Ultrasonic manipulation enables the creation of a much more versatile printer than anything on the market today. Current 3D printing techniques can only print the particular material they are designed for. With ultrasonic manipulation technology, printers that use almost any material, from metals to plastics or even liquids can potentially be built. And not only it will be able to print different materials it will be capable of assembling electronic circuits or mechanical systems from small components.

 

How has this technology been used in 3D printing to date?

As a demonstration of the technology we have built an early prototype that can assemble simple electronic circuits. We have created a video  that describes this in more detail. The prototype uses an array of ultrasonic transducers for non-contact transportation and positioning of electronic components and a laser for soldering those components to a PCB board, also in a non-contact way. An on-board camera is used to coordinate the whole process, detect the PCB and component positions, calibrate the laser, etc. The current prototype can only handle components that are not smaller than approx. 0.5mm, but the use of higher frequency ultrasonic waves would enable even the smallest electronic components to be manipulated. Ultrasonic manipulation will become even more useful in the future, as the size of electronic components continues to shrink, which creates challenges for pick-and-place machines. However, if we want to create a more general printer, we still need to implement the deposition process of other materials or components.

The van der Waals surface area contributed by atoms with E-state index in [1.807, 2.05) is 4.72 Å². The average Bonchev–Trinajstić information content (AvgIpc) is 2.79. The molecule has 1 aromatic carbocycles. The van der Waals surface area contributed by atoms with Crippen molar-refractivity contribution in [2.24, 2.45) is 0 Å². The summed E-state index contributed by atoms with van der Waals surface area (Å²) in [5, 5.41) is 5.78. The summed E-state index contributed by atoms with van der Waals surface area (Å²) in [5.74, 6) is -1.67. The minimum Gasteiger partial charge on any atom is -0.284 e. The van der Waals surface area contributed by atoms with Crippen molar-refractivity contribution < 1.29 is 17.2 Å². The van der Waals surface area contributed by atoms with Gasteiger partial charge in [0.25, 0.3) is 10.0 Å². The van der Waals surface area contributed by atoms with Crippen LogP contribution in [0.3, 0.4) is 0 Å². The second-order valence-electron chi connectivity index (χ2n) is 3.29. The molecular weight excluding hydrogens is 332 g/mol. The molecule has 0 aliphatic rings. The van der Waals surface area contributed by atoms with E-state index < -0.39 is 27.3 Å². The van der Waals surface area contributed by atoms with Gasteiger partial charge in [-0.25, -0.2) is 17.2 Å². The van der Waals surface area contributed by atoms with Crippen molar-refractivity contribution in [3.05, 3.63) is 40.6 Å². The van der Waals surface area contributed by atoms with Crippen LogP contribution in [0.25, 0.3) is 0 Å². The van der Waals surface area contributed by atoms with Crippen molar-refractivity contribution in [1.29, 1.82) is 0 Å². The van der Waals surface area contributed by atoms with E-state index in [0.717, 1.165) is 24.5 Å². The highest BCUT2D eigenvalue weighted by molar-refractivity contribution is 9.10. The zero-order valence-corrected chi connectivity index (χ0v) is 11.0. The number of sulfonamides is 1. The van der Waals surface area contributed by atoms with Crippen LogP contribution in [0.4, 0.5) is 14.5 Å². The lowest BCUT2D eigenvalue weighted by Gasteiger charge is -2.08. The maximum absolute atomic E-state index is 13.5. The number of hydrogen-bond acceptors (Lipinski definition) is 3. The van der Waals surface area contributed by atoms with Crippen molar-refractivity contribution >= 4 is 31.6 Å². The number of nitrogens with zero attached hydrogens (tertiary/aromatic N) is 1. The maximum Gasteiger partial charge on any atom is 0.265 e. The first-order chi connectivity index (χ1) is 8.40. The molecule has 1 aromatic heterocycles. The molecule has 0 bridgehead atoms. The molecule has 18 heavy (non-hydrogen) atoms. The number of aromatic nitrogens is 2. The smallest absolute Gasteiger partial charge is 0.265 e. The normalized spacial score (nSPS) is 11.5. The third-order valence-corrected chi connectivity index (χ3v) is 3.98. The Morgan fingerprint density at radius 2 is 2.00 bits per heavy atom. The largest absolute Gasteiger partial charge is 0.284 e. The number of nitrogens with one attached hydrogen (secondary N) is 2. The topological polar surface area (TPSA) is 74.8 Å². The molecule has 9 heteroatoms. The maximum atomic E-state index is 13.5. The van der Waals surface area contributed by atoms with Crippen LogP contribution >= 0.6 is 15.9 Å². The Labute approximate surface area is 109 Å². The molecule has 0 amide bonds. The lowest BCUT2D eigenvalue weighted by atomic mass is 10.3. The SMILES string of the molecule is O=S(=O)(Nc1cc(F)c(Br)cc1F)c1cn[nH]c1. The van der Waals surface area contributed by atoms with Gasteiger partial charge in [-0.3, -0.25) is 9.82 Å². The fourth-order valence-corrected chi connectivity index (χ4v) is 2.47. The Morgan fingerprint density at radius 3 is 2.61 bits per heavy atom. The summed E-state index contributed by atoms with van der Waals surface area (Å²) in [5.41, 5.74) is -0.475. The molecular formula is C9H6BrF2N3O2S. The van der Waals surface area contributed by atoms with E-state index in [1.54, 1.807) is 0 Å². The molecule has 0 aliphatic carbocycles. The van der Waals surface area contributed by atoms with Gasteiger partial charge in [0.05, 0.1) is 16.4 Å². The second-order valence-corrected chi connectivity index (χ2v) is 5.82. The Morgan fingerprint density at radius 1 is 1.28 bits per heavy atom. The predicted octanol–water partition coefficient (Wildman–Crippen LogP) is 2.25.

Do you have plans to commercialize this technology and, if so, what further development needs to take place?